It has been said, time and time again, that social media is a crucial step in business strategy, if utilized properly. Social media should be the backbone in developing your personal brand.
Let’s start with the basics. What exactly IS a personal brand? Branding goes further than just the brand of your company. I’m a brand, you’re a brand – we are all brands, whether we aim to be or not. Personal branding, then, is the process of managing and optimizing the way that you are presented to others.
This is usually everyone’s first mistake when using social media for business purposes. Each platform must be viewed as a unique entity. Do some research to find out how your audience is using each platform. What are they searching? What is the tone of each platform? More importantly, what kinds of information are they sharing? When it comes to social media, the audience runs the game. They decide what content is valuable and then you respond to that. However, it is crucial to keep all of your platforms separate and to gain an understanding of each, individually.
While different platforms are utilized differently, they must all have a uniform appearance, as to not confuse your audience.This will improve your branding efforts, as well as make you searchable by your audience. It will also help solidify an imprint in the viewer’s mind when recalling important information.
Posting just for the sake of posting, won’t just be ineffective, it will actually hurt your efforts. Your brand will gain a bad reputation. Don’t be afraid to post content that is not yours if it is relevant to your market. It demonstrates connectivity to your industry and provides your audience with a wide variety of information. Posting to Facebook twice a week effectively –reaching your target with interesting content – can be more effective than posting four times a week with mediocre content.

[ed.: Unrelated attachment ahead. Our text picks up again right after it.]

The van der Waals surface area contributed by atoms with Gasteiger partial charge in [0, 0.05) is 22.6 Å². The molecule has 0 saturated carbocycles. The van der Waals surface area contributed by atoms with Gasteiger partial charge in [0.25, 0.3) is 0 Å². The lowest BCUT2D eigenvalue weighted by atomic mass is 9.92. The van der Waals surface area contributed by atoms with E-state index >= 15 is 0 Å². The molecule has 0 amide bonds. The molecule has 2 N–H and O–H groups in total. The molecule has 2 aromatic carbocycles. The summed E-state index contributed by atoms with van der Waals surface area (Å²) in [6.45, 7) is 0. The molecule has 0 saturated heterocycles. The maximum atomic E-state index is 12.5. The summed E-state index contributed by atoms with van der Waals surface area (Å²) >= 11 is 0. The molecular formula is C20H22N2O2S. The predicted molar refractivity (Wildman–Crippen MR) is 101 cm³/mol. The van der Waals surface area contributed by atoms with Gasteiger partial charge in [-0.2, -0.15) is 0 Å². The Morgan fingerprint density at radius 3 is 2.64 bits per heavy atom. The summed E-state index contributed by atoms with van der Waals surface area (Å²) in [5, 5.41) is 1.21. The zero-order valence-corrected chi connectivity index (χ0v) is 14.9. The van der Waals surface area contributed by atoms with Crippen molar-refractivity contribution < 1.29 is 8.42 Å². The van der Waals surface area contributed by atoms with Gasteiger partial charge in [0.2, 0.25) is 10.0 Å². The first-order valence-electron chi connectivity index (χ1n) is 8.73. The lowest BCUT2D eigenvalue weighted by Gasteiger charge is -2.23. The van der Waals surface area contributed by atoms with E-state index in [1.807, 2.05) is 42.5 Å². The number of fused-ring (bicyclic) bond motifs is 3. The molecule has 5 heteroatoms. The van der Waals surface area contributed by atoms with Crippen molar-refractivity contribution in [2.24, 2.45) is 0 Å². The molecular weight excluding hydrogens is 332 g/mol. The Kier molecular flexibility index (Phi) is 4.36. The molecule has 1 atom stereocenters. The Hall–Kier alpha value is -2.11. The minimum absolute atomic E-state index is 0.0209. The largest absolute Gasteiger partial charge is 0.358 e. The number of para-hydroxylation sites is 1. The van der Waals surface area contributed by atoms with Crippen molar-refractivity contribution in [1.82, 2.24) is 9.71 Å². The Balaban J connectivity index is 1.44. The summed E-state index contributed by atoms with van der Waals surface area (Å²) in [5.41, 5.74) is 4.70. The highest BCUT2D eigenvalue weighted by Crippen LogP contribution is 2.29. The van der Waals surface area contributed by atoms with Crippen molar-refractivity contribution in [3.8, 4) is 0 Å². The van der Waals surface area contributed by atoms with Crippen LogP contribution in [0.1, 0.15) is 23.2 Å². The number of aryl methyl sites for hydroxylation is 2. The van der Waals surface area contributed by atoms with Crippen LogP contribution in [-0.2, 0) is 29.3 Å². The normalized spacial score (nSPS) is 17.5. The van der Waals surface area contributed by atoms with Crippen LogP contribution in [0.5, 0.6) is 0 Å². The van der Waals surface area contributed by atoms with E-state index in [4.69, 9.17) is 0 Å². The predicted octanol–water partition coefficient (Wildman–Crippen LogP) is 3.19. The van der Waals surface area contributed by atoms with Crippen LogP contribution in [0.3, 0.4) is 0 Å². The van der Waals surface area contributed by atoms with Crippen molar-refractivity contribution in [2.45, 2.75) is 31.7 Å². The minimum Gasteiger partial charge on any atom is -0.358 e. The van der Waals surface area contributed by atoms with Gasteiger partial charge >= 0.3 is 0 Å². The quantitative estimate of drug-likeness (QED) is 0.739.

John Mayhall from LinkedIn points out that to get someone’s help, you need to offer your own in return. “To have a really strong network, you have to be giving value, you have to be helping people out as much as you’re expecting them to help you. On LinkedIn, a common mistake is that people go on there just to extract value from the network — to solicit, to ask favors — without giving back.” This is accomplished by posting valuable content and running campaigns that involve sweepstakes, giveaways or discounts.
We live in a time of instant gratification. When it comes to internet, people expect quick answers. According to a study by Lithium Technologies, 53 percent of users who tweet at a company brand expect a response within the hour. But considering our lives don’t revolve around social media – hopefully – a good rule of thumb is to respond within 24 hours.